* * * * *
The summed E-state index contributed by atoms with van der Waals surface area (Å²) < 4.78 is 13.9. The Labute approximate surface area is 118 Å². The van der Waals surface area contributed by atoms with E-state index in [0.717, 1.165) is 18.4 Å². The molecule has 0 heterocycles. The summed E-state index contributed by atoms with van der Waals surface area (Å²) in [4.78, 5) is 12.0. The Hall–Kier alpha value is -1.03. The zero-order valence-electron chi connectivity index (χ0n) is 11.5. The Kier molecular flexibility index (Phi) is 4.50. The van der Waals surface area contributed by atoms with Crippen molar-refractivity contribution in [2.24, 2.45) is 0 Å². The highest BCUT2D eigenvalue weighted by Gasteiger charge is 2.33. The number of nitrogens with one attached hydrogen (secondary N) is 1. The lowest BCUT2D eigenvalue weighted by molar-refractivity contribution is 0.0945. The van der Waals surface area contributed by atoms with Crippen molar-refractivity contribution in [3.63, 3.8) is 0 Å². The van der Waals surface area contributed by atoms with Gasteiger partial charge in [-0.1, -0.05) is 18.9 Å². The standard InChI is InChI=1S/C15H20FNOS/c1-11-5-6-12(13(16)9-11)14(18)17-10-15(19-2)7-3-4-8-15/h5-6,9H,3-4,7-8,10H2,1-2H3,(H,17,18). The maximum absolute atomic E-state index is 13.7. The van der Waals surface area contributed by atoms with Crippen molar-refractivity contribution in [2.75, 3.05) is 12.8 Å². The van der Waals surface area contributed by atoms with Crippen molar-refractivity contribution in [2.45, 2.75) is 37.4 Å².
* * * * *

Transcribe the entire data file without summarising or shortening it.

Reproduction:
The summed E-state index contributed by atoms with van der Waals surface area (Å²) < 4.78 is 13.9. The Labute approximate surface area is 118 Å². The van der Waals surface area contributed by atoms with E-state index in [0.717, 1.165) is 18.4 Å². The molecule has 0 heterocycles. The summed E-state index contributed by atoms with van der Waals surface area (Å²) in [4.78, 5) is 12.0. The Hall–Kier alpha value is -1.03. The zero-order valence-electron chi connectivity index (χ0n) is 11.5. The Kier molecular flexibility index (Phi) is 4.50. The van der Waals surface area contributed by atoms with Crippen molar-refractivity contribution in [2.24, 2.45) is 0 Å². The highest BCUT2D eigenvalue weighted by Gasteiger charge is 2.33. The number of nitrogens with one attached hydrogen (secondary N) is 1. The lowest BCUT2D eigenvalue weighted by molar-refractivity contribution is 0.0945. The van der Waals surface area contributed by atoms with Crippen molar-refractivity contribution in [3.63, 3.8) is 0 Å². The van der Waals surface area contributed by atoms with Gasteiger partial charge in [-0.1, -0.05) is 18.9 Å². The standard InChI is InChI=1S/C15H20FNOS/c1-11-5-6-12(13(16)9-11)14(18)17-10-15(19-2)7-3-4-8-15/h5-6,9H,3-4,7-8,10H2,1-2H3,(H,17,18). The maximum absolute atomic E-state index is 13.7. The van der Waals surface area contributed by atoms with Crippen molar-refractivity contribution in [2.75, 3.05) is 12.8 Å². The van der Waals surface area contributed by atoms with Crippen molar-refractivity contribution in [2.45, 2.75) is 37.4 Å².